Weekly Legislative Update
 Week of January 21, 2020  
  
Congressional Outlook

The House is in recess this week. When the chamber returns the week of January 27, it will consider the Comprehensive Credit Reporting Enhancement, Disclosure, Innovation, and Transparency (CREDIT) Act of 2020 (H.R. 3621), a package of six bills reported by the House Financial Services Committee in July 2019 to reform the credit reporting system.

House Speaker Nancy Pelosi (D-CA) said in her weekly press conference on January 16 that House Democrats would roll out their long-awaited infrastructure initiative when Congress returns next week. What will be released will be a high-level "principles" document, not actual legislative text; the text of some of these bills, particularly those from the House Transportation and Infrastructure (T&I) Committee, are still weeks or months away. An overall infrastructure package could contain any or all of the following: the s urface transportation reauthorization bill; t he Water Resources Development Act (WRDA) of 2020; other priorities of T&I chairman Pete DeFazio (D-OR), which could include legislation taking the Harbor Maintenance Trust Fund off-budget, and might also include an increase in the federal limit on airport Passenger Facility Charges; the $123 billion Leading Infrastructure For Tomorrow's (LIFT) America Act unveiled in May 2019 by House Energy and Commerce Committee Democrats; legislation creating an infrastructure bank or other infrastructure financing authority; and some type of climate change-related legislation. It is still not clear if these various bills will move to the House floor as one package, or separately, or if they could be voted on separately and then packaged together.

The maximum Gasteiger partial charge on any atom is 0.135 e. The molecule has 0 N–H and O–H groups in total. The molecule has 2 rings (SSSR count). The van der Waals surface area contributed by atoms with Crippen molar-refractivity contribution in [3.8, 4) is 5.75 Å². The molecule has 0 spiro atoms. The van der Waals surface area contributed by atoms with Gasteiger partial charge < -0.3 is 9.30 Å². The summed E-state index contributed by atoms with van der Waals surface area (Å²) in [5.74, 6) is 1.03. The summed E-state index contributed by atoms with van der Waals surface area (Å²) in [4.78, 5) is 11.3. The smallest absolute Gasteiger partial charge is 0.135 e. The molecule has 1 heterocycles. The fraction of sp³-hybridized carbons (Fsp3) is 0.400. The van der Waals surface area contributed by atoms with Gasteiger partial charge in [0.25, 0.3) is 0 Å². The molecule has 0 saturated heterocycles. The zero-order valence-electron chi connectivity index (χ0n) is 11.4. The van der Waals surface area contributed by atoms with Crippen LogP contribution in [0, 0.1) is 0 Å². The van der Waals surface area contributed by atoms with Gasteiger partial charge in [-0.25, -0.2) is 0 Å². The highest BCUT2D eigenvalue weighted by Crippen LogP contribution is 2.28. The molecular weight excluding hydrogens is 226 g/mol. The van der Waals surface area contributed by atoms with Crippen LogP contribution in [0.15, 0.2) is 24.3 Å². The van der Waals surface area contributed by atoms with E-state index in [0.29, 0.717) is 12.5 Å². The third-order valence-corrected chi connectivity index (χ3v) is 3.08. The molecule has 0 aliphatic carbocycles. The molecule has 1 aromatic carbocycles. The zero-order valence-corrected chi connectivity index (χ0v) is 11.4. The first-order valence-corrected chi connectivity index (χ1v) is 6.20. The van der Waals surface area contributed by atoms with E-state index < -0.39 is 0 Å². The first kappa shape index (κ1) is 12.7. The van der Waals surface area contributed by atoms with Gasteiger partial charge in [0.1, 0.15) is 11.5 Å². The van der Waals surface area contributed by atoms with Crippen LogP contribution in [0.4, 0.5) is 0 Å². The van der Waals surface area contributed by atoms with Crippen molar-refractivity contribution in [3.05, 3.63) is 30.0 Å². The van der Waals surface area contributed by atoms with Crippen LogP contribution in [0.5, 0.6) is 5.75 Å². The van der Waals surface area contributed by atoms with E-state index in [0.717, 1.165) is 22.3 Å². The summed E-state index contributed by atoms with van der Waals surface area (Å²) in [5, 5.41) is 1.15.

Senators will vote today on adoption of the rules for the impeachment trial of President Trump laid out by Senate Majority Leader Mitch McConnell (R-KY) on January 20. The resolution outlining the rules would give House managers and Trump's defense team 24 hours of floor time each to make their arguments, but limit them to three days each (i.e., 8 hours/day). The rules would also allow the President's team to seek a quick dismissal of the charges, though many Republican senators have said they should at least hear the case. Neither side would be allowed to call witnesses or seek documents under the proposed rules unless a majority of the Senate votes to allow such motions after the opening phase of the trial, including up to 16 hours of senators' questions. The trial will run every day (excluding Sundays), beginning at 1pm ET, and will last at least through Thursday, January 30. At the conclusion of the trial, the Senate will take final votes on whether to acquit President Trump for each of the two articles of impeachment.
Week in Review